Defining rum can be difficult. Is it the clear spirit used in daiquiris and other frozen cocktails? Or is it the amber sipping spirit that has been aged for decades and tastes a little like a whiskey or a cognac? Rum is the lawless Wild West of spirits categories and pretty much any flavoring or coloring can be added without mention on the bottle. Even age statements can be tweaked. And when you consider rhum agricole, things get even more confusing.
It’s rum, to be sure, despite the spelling (French-speaking rum-making islands like Martinique and Haiti add the “h”). But it’s not rum in its most traditional sense. Rum is generally distilled from molasses (a sugarcane byproduct). Rhum agricole, on the other hand, is distilled from pressed sugarcane juice. The difference is distinct and delicious. In general it is somewhat lighter than molasses-based rum with more earthy, grassy, and even vegetal notes. (For a comparison, think of high-rye bourbon compared to one heavier on wheat or a less extreme version of peated versus unpeated single malt.)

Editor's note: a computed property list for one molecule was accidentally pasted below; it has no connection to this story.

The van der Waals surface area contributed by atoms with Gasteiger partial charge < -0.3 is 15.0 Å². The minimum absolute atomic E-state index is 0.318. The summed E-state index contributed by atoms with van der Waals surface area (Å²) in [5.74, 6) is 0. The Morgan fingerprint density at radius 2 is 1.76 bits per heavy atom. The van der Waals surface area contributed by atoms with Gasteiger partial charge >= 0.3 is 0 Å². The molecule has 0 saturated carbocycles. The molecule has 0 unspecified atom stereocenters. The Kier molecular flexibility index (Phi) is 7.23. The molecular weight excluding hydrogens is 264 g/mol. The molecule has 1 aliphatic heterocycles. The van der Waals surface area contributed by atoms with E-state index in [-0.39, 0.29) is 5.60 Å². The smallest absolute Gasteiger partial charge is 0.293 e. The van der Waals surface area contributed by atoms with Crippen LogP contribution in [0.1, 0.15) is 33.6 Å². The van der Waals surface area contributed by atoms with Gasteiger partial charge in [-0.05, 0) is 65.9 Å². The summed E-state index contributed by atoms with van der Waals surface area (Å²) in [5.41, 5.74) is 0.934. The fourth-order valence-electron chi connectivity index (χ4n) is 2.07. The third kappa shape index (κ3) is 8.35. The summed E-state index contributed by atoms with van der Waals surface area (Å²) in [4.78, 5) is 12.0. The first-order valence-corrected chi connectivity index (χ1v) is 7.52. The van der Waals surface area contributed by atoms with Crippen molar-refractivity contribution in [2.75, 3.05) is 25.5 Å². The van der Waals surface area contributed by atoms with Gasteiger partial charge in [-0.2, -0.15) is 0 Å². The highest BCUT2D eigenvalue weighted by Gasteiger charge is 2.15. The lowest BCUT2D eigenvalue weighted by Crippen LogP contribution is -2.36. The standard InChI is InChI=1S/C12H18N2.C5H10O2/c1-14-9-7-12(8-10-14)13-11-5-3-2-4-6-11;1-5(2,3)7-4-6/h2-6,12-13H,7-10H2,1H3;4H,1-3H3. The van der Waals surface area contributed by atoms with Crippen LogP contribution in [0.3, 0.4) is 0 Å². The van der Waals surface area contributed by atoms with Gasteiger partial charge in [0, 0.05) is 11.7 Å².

And unlike standard rum, officiél rhum agricole is strictly controlled. It needs to come from sugarcane grown in one of 23 approved regions (or appellations) on the island of Martinique—the same way brandies produced in the Cognac region of France are the only ones that can be called Cognacs. There are also stringent regulations about how it can be produced and what can be added to the final product (essentially, nothing). There is also unofficial rhum agricole, which can be produced anywhere, and plenty are still worthy of your time. Four of the five rhums reviewed here are made in Martinique, and they’re all aged. The fifth is an un-aged beauty from California—included not only because it is astoundingly tasty, but also to illustrate that white rhums can be just as complex and fascinating as their amber counterparts.